The Witches (Adventure, Family) (1990)
Director: Nicolas Roeg
Writers: Allan Scott (Screenplay) Roald Dahl (Based on book by)
Stars: Anjelica Huston, Jasen Fisher, Mai Zetterling, Rowan Atkinson
From a young age, Luke (Jasen Fisher) is told about witches, horrid beings posing as women with claw-like hands, no toes and bald scalps covered with wigs. His grandmother Helga (May Zetterling) wise to inform him about these creatures as it isn't long until young Luke has an encounter for himself. To make matters worse, Helga gets ill, and the police inform them of Luke's parents being involved in a fatal car collision.
Due to both illness and the recent tragic news, they book a room in a luxury hotel for some respite. However unbeknownst to them the hotel also rented out its conference room to a coven of witches under the cover of "The Royal Society for the Prevention of Cruelty to Children" and their Grand High Witch Miss Eva Ernst (Anjelica Huston) has concocted a nasty new formula to turn children into mice.
Based upon Roald Dahl's book, The Witches can be seen as a darker type of children's movie, perhaps best shown to a child that is a bit older due to the thematic eeriness throughout, mainly lead by Mai Zetterling's portrayal of grandma Helga, who is by far the most dramatic storyteller in the whole film. She sets up the witches as truly terrifying murderesses preying on innocent children.
Soon after the grandmother's explanation of the folklore, witches start appearing in droves and not long after they get unveiled for the horrifying monsters they are. Even watching The Witches three decennia after it's original release, the makeup and prosthetics are still effectively revolting. It's not difficult to see why Anjelica Huston frightened many children with her foreign-sounding accent and experience with more ominous roles such as Morticia Addams in The Addams Family. While the conference room scene is perhaps one of the most recognisable for those that have seen this film adaptation, some age does show mainly due to the evil witch mask where Huston's entire figure seems to change from an authoritative and classy woman to something that appears to just crawled out of an attic somewhere, her tone and sleek figure change entirely.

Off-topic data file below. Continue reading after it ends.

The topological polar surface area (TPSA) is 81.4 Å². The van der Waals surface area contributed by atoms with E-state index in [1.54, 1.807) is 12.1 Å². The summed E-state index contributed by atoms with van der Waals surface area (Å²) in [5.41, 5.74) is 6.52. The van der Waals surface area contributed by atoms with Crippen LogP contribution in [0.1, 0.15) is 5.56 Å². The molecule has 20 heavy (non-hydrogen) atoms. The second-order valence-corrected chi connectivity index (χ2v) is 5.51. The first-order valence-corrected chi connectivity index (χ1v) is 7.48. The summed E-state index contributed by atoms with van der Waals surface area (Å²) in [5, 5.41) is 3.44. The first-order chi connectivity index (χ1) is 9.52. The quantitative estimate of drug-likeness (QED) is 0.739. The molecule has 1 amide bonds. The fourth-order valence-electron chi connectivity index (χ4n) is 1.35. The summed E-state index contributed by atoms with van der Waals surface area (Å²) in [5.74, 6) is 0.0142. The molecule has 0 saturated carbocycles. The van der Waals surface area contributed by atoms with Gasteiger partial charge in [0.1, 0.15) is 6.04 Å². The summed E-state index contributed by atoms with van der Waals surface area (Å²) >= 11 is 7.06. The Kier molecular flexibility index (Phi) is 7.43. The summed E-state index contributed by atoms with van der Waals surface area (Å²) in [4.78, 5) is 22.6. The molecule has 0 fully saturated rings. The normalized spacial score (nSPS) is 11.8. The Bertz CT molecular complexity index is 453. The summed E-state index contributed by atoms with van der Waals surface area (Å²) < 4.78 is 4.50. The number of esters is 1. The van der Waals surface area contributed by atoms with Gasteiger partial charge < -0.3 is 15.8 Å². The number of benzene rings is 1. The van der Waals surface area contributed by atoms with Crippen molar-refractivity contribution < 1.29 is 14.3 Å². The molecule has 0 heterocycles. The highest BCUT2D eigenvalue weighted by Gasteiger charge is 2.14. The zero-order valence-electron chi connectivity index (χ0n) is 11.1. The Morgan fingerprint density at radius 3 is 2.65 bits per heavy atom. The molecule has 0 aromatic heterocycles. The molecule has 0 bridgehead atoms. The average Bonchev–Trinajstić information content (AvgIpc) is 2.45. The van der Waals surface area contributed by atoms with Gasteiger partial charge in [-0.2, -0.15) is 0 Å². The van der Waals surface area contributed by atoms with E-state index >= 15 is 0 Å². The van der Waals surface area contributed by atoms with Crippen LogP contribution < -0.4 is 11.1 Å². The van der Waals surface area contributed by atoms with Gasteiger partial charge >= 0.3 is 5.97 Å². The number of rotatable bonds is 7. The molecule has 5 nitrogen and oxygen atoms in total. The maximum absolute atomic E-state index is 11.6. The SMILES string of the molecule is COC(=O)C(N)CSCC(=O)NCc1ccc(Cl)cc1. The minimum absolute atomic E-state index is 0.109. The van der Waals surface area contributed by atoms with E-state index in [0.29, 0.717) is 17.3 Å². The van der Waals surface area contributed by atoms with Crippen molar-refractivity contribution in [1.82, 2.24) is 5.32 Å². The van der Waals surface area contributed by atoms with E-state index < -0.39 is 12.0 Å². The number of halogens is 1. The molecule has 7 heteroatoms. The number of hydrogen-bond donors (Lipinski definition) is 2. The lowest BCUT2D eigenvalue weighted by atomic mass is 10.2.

During this conference room scene, Bruno (Charlie Potter), another child within the movie appears. The rather gluttonous boy has been promised chocolate by Miss Ernst yet instead he serves as her guinea pig showing all the other witches of how successful the formula is. With both the transformation of Bruno into a mouse and Miss Ernst into the natural form of a witch the adventure portion of The Witches begins, the mice are effectively done by Jim Henson's creature shop switching between fast-moving mice on wires and more animated puppets that appear to be talking and moving to the actors within the film. While expertly done something just seemed off, it is hard to pinpoint, but the biggest issue was a factor for both the Grand High Witch and the transformed children, and that is the audio not being lined up correctly. Reactions seemed slightly off, slow, and the dialogue didn't seem to fit the film's characters anymore, along with the voices sounding different than they did before. It might be ageing of the film though, and I cannot critique it too much, same goes for most of the CGI and effects, even though the transformation into mice was quite well done for the time.
The Witches hangs in a fragile balance between horror, adventure and comedy some of which are clearly defined with roles like grandmother Helga's frightening tales, the hotel manager's frantic demeanour and the children's journey through the hotel. There's certainly something entertaining for both parents and children alike in The Witches which ends with what seems like a hint to a possible sequel that never came to fruition.
Effectively a children's horror, but missing that little extra pizzazz.